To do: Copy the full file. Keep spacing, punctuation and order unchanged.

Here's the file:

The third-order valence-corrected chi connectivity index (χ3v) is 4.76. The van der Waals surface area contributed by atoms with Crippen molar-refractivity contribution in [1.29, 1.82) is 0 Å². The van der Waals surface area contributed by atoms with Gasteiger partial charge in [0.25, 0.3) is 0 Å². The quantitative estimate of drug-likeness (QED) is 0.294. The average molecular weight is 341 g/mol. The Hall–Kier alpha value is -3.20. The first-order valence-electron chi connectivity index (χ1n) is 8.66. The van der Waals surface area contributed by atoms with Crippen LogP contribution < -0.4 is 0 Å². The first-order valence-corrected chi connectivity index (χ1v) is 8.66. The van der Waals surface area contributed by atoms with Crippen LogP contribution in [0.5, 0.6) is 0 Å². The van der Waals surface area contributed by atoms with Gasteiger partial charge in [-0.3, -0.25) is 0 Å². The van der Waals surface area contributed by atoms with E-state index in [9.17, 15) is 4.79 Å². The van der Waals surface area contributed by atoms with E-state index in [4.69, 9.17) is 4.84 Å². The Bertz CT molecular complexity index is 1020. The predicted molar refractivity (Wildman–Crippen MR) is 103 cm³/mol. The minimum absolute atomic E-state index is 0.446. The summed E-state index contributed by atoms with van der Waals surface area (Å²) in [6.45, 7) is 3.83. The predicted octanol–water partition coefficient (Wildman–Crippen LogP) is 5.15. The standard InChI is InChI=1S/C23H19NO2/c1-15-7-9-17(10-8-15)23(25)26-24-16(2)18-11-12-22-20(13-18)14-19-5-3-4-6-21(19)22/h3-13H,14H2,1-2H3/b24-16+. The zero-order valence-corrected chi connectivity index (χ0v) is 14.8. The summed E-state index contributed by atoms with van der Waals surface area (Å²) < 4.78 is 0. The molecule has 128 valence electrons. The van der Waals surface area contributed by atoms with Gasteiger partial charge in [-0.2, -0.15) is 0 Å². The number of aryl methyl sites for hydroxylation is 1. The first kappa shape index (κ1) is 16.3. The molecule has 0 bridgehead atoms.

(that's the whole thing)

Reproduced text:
The third-order valence-corrected chi connectivity index (χ3v) is 4.76. The van der Waals surface area contributed by atoms with Crippen molar-refractivity contribution in [1.29, 1.82) is 0 Å². The van der Waals surface area contributed by atoms with Gasteiger partial charge in [0.25, 0.3) is 0 Å². The quantitative estimate of drug-likeness (QED) is 0.294. The average molecular weight is 341 g/mol. The Hall–Kier alpha value is -3.20. The first-order valence-electron chi connectivity index (χ1n) is 8.66. The van der Waals surface area contributed by atoms with Crippen LogP contribution < -0.4 is 0 Å². The first-order valence-corrected chi connectivity index (χ1v) is 8.66. The van der Waals surface area contributed by atoms with Crippen LogP contribution in [0.5, 0.6) is 0 Å². The van der Waals surface area contributed by atoms with Gasteiger partial charge in [-0.3, -0.25) is 0 Å². The van der Waals surface area contributed by atoms with E-state index in [9.17, 15) is 4.79 Å². The van der Waals surface area contributed by atoms with E-state index in [4.69, 9.17) is 4.84 Å². The Bertz CT molecular complexity index is 1020. The predicted molar refractivity (Wildman–Crippen MR) is 103 cm³/mol. The minimum absolute atomic E-state index is 0.446. The summed E-state index contributed by atoms with van der Waals surface area (Å²) in [6.45, 7) is 3.83. The predicted octanol–water partition coefficient (Wildman–Crippen LogP) is 5.15. The standard InChI is InChI=1S/C23H19NO2/c1-15-7-9-17(10-8-15)23(25)26-24-16(2)18-11-12-22-20(13-18)14-19-5-3-4-6-21(19)22/h3-13H,14H2,1-2H3/b24-16+. The zero-order valence-corrected chi connectivity index (χ0v) is 14.8. The summed E-state index contributed by atoms with van der Waals surface area (Å²) < 4.78 is 0. The molecule has 128 valence electrons. The van der Waals surface area contributed by atoms with Gasteiger partial charge in [-0.2, -0.15) is 0 Å². The number of aryl methyl sites for hydroxylation is 1. The first kappa shape index (κ1) is 16.3. The molecule has 0 bridgehead atoms.